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October 4, 2013 | By Monte Morin
When it comes to zeroing in on nectar-rich flowers, worker honeybees rely heavily on their expert sense of smell. But new research suggests pollution from diesel exhaust may fool the honeybee's "nose," making their search for staple flowers all the more difficult. In a paper published recently in Scientific Reports , English scientists concluded that two components of diesel exhaust -- nitric oxide and nitrogen dioxide -- could alter the odor of the many chemicals that combine to give a flower its signature smell.
October 3, 2013 | By Monte Morin
It's been a point of heated debate among scientists for years: Just when in Earth's history did flowering plants first appear? In a paper published recently in the journal Frontiers in Plant Science , researchers say they have discovered fossilized pollen grains that date back 243 million years -- more than 100 million years earlier than previously thought. If true, that would suggest that flowering plants, or angiosperms, appeared at roughly the same time as dinosaurs, in the Middle Triassic period.
August 24, 2013 | By August Brown
The suburb of Sunland-Tujunga is a long way from the downtown L.A. alley that houses The Smell, the club where the noise-punk duo No Age cut their teeth. But it's where No Age guitarist Randy Randall went in search of a little new space. “I tell people it's the new Eagle Rock,” he said. “It was affordable and it's actually really beautiful.” Randall's physical uprooting makes sense, given all the other deconstructions going on in No Age's universe. “An Object,” the band's third studio full length, finds them ripping up their sound and renewing a commitment to re-imagine the structures of their music.
August 1, 2013 | By Brad Balukjian
We all smell things a little differently, and new research shows why: By examining the DNA of hundreds of individuals and testing their sense of smell, scientists found the genetic basis for why we smell certain scents. Although smell is a huge part of our sensory experience (the inability to smell is called anosmia ), little research has been done on what controls it. Richard Newcomb, a geneticist at the New Zealand Institute for Plant and Food Research and senior author on the study in Current Biology , had spent much of his career examining smell in insects (they use their antennae)
July 28, 2013 | By Lance Pugmire
Yasiel Puig's phenomenal rookie season reached a new pinnacle Sunday when he turned a historic display of futility into a footnote washed away by more Dodgers glory. Puig, after flailing through three of the team's 20 strikeouts against the Cincinnati Reds, hammered an 11th-inning home run into Dodger Stadium's left-field pavilion, delivering his team a 1-0 victory. The strikeout total broke the record for the most by a Dodgers team in the modern era (since 1900)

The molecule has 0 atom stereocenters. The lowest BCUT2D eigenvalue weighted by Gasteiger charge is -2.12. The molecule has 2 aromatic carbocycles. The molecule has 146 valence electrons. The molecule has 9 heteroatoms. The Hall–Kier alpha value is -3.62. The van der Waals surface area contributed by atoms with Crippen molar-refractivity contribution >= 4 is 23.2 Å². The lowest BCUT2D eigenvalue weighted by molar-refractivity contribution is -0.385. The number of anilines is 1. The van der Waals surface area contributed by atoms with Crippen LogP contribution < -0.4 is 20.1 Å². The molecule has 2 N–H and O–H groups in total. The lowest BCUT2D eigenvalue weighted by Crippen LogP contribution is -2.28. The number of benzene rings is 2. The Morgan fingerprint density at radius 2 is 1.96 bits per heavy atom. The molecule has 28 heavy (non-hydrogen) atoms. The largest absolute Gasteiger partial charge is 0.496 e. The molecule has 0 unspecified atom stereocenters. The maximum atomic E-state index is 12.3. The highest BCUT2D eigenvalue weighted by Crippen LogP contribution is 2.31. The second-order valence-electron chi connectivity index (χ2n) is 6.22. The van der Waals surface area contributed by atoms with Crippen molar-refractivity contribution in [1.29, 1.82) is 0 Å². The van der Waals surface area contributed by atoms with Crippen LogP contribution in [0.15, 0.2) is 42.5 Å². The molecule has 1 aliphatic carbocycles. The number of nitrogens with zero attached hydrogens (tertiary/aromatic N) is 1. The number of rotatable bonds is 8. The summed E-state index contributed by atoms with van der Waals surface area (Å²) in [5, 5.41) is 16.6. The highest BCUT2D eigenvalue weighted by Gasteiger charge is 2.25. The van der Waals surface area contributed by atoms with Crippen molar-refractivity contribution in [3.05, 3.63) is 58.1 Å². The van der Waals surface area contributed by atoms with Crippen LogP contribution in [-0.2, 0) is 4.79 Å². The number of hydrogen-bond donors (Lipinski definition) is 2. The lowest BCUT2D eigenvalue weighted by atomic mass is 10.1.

July 17, 2013 | By Melissa Pandika
Paleontologists have discovered a strange new dinosaur -- a relative of Triceratops with a humongous honker. Nasutoceratops titusi , whose genus name means “big-nose horned face,” roamed present-day Utah about 76 million years ago. The find sheds further light on the dinosaur communities that inhabited what's now the western edge of North America. Similar to its relative Triceratops , Nasutoceratops measured about 15 feet long and weighed roughly 2.5 tons. Its colossal 4.5-foot skull bore a single horn over the nose, along with a horn above each eye and an elongated, bony frill toward the rear.
July 8, 2013 | By Tracy Wilkinson
MEXICO CITY - The election for the prized post of governor of Baja California was thrown into disarray Monday, with both major candidates claiming victory and a preliminary vote count abruptly halted because of what authorities called a math error. The National Action Party, which has held the job since 1989, when it became the first party to defeat the Institutional Revolutionary Party in an election, was ahead by a few percentage points after polls closed Sunday night, officials said.
June 14, 2013 | By Julie Cart
Business is not so bubbly for sparkling wine makers. Climate change is bringing higher temperatures to regions like Champagne, France, where delicate vines are succumbing to heat. In interviews with wine publication Decanter, winemakers in France's Alsace area say warmer climate is changing the taste of their traditional wines, altering the smell, sugar and acidity. The changes have reconfigured the sparkling-wine map. Wine-growing regions such Chile, India and China are ramping up production of sparkling wine.
May 18, 2013 | By Salvador Rodriguez
Don't forget the napkins when you watch a DVD in Brazil. In Rio de Janeiro and Sao Paulo, Domino's has teamed up with 10 rental stores to use movie DVDs for an unusual marketing push. Users pop in a rented DVD like they would any other, and after they've watched the film and take the disc out, the DVD disc shows a picture of a pizza and emits the aroma of one of Domino's pies. The DVDs have thermal ink and flavored varnish to create the effect. When the DVD is played, both materials react to the DVD player's heat.
April 20, 2013 | By Scott Collins, Los Angeles Times
They call him Mr. Wonderful. But Kevin O'Leary was recently engaged in one of his less-than-wonderful rants, the kind familiar to anyone who loves to hate him on ABC's "Shark Tank. " "If I were the president of the United States, I would make unions illegal," O'Leary declared, between sips of Cabernet during a Sunday brunch at the Four Seasons in Beverly Hills. "They no longer serve a functional purpose in democracy, in my view. "My problem with unions is they breed mediocrity," the 58-year-old former educational software mogul turned investor added, warming to his topic.
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